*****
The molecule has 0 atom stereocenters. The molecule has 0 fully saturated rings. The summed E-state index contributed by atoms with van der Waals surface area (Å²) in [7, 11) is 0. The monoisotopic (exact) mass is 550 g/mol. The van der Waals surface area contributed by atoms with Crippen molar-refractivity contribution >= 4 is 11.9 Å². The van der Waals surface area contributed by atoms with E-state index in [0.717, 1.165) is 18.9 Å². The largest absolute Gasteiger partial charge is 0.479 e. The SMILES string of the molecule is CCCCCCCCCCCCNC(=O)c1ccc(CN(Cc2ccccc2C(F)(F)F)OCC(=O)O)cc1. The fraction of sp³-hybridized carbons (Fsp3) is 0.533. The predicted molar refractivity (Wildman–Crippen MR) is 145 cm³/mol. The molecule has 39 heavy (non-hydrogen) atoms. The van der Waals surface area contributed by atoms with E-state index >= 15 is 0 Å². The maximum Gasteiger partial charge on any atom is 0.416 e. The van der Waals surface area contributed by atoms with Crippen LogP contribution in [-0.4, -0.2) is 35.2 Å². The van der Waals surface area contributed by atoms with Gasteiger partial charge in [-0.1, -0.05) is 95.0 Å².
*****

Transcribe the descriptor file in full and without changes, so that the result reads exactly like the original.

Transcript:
The molecule has 0 atom stereocenters. The molecule has 0 fully saturated rings. The summed E-state index contributed by atoms with van der Waals surface area (Å²) in [7, 11) is 0. The monoisotopic (exact) mass is 550 g/mol. The van der Waals surface area contributed by atoms with Crippen molar-refractivity contribution >= 4 is 11.9 Å². The van der Waals surface area contributed by atoms with E-state index in [0.717, 1.165) is 18.9 Å². The largest absolute Gasteiger partial charge is 0.479 e. The SMILES string of the molecule is CCCCCCCCCCCCNC(=O)c1ccc(CN(Cc2ccccc2C(F)(F)F)OCC(=O)O)cc1. The fraction of sp³-hybridized carbons (Fsp3) is 0.533. The predicted molar refractivity (Wildman–Crippen MR) is 145 cm³/mol. The molecule has 39 heavy (non-hydrogen) atoms. The van der Waals surface area contributed by atoms with E-state index >= 15 is 0 Å². The maximum Gasteiger partial charge on any atom is 0.416 e. The van der Waals surface area contributed by atoms with Crippen LogP contribution in [-0.4, -0.2) is 35.2 Å². The van der Waals surface area contributed by atoms with Gasteiger partial charge in [-0.1, -0.05) is 95.0 Å².